Edward Stratemeyer (October 4, 1862 - May 10, 1930). Born in Elizabeth, New Jersey he was an American publisher and writer of books for children. He created the Hardy Boys, Bobbsey Twins, Nancy Drew, Rover Boys, and Tom Swift series, among others.
Stratemeyer pioneered the technique of producing long-running, consistent series of books using a team of freelance authors to write standardized novels, which were published under a pen name owned by his company. Through his Stratemeyer Syndicate Stratemeyer produced short plot summaries for the novels in each series, which he sent to other writers who completed the story, writing a specified number of pages and chapters. Each book would begin with an introduction of the characters and would be interrupted at the first cliffhanger for a quick recap of all the previous books in the series.
Stratemeyer's series were also innovative in that they were intended purely as entertainment, with little of the moral lessons or educational intent found in most other popular fiction of the early twentieth century. Instead, he produced straightforward action or mystery stories centered on idealized heroes and heroines.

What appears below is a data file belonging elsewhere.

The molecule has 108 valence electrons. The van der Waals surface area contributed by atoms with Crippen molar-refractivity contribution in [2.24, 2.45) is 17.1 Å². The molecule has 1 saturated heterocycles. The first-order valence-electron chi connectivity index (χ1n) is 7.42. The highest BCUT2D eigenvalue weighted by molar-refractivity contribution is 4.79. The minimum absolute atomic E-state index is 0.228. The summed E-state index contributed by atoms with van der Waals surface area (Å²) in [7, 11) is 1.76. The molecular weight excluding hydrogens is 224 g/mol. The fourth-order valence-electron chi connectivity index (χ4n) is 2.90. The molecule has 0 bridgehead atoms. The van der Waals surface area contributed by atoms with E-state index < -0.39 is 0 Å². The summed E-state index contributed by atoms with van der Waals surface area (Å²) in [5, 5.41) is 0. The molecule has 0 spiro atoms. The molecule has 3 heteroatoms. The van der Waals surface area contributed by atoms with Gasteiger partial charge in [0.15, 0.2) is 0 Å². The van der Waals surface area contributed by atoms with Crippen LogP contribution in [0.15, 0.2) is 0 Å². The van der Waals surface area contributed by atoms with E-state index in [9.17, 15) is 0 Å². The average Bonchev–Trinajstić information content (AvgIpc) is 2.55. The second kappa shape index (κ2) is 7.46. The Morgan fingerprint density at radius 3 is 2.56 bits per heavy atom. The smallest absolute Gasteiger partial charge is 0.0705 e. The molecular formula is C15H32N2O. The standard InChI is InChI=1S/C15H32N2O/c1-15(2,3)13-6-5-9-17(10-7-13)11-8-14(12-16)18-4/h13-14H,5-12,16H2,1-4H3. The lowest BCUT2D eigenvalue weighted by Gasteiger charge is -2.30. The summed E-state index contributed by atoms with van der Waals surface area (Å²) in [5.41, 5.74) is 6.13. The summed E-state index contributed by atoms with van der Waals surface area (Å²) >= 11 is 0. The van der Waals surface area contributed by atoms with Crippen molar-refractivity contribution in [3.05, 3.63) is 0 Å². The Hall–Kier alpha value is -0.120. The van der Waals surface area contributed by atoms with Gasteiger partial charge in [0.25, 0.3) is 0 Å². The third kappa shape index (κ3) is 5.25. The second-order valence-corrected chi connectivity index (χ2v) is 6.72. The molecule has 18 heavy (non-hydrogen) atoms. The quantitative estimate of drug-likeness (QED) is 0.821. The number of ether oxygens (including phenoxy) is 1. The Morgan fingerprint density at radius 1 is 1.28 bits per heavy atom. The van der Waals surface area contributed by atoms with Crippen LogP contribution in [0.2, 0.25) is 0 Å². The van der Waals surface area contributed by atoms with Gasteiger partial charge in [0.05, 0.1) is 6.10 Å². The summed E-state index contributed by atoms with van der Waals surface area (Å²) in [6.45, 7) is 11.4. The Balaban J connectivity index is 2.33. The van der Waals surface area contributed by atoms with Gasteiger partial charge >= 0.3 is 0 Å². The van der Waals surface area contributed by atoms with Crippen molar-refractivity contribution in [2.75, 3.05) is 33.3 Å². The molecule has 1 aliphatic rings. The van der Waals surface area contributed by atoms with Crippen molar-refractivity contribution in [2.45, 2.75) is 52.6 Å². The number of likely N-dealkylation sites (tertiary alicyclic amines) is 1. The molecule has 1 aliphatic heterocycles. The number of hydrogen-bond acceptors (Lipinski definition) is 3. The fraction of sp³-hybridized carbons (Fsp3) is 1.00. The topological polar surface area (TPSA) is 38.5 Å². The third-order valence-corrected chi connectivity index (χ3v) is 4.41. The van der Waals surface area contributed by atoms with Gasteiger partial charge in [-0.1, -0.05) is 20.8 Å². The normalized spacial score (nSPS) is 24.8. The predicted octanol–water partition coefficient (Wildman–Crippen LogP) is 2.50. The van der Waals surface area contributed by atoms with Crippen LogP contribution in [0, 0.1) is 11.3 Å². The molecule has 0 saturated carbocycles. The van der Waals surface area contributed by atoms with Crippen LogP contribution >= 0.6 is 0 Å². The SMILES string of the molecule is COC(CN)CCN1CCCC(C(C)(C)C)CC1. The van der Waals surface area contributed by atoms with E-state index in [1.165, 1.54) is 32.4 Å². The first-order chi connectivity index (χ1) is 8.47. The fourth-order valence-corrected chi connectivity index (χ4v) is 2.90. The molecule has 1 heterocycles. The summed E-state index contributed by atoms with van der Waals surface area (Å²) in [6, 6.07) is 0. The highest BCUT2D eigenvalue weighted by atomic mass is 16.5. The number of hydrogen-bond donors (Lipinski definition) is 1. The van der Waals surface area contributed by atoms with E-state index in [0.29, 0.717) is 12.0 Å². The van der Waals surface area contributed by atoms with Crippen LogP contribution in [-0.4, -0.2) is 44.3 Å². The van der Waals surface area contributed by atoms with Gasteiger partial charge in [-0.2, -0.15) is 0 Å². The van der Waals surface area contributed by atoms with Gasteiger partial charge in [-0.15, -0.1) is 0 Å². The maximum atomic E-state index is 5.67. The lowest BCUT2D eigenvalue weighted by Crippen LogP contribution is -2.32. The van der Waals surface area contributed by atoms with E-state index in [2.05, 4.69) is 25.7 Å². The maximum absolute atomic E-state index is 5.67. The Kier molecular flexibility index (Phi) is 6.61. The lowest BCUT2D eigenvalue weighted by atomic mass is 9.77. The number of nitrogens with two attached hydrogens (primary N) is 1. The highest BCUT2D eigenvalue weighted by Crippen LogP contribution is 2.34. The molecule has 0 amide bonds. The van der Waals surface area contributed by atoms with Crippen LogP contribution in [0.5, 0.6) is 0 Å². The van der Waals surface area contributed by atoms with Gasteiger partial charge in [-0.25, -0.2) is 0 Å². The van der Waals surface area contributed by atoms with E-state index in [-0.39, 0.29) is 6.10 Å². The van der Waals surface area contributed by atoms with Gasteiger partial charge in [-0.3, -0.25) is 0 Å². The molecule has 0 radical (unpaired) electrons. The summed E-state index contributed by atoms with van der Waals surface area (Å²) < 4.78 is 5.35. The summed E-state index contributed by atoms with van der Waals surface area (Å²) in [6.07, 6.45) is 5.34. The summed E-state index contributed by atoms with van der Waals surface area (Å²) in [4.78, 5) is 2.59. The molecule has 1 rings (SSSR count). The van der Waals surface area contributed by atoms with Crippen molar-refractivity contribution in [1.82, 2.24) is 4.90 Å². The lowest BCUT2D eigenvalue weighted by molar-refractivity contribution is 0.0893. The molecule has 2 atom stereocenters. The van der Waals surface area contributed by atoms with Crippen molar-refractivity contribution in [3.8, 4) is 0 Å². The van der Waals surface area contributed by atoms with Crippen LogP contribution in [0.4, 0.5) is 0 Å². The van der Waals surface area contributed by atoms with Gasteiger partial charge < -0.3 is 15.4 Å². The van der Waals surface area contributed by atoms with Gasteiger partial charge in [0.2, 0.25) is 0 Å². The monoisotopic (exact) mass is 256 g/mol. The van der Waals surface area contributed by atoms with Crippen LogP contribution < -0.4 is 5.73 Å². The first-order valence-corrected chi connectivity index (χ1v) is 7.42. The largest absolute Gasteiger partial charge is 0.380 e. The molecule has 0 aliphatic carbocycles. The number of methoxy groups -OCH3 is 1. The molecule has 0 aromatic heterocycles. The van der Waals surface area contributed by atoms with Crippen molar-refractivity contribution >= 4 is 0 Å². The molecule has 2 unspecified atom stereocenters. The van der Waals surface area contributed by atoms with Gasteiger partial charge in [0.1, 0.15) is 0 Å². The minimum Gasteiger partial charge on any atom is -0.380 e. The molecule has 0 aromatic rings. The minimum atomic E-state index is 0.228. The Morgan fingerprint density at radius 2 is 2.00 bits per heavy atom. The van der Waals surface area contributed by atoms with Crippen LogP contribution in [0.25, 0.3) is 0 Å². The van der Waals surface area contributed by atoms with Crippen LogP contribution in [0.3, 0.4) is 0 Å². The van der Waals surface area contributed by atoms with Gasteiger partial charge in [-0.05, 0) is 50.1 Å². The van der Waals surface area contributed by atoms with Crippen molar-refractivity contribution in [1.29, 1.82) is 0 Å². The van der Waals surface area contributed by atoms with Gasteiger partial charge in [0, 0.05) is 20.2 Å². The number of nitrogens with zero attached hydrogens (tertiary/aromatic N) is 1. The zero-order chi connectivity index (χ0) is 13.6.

Stratemeyer is buried in Evergreen Cemetery, Hillside, New Jersey.
Arthur M. Winfield
Strameyer used a number of pen names, including Arthur M. Winfield. He wrote his first book and submitted to a publisher under this name which he is said to have chosen partly as a joke because it is a play on words, with "Arthur" being close to "author" and "Winfield" indicating his willingness to "win" and become famous as a children's book author.
- O'Rourke, Meghan. 2004. Nancy Drew's father: the fiction factory of Edward Stratemeyer. The New Yorker. November 8:120-129.
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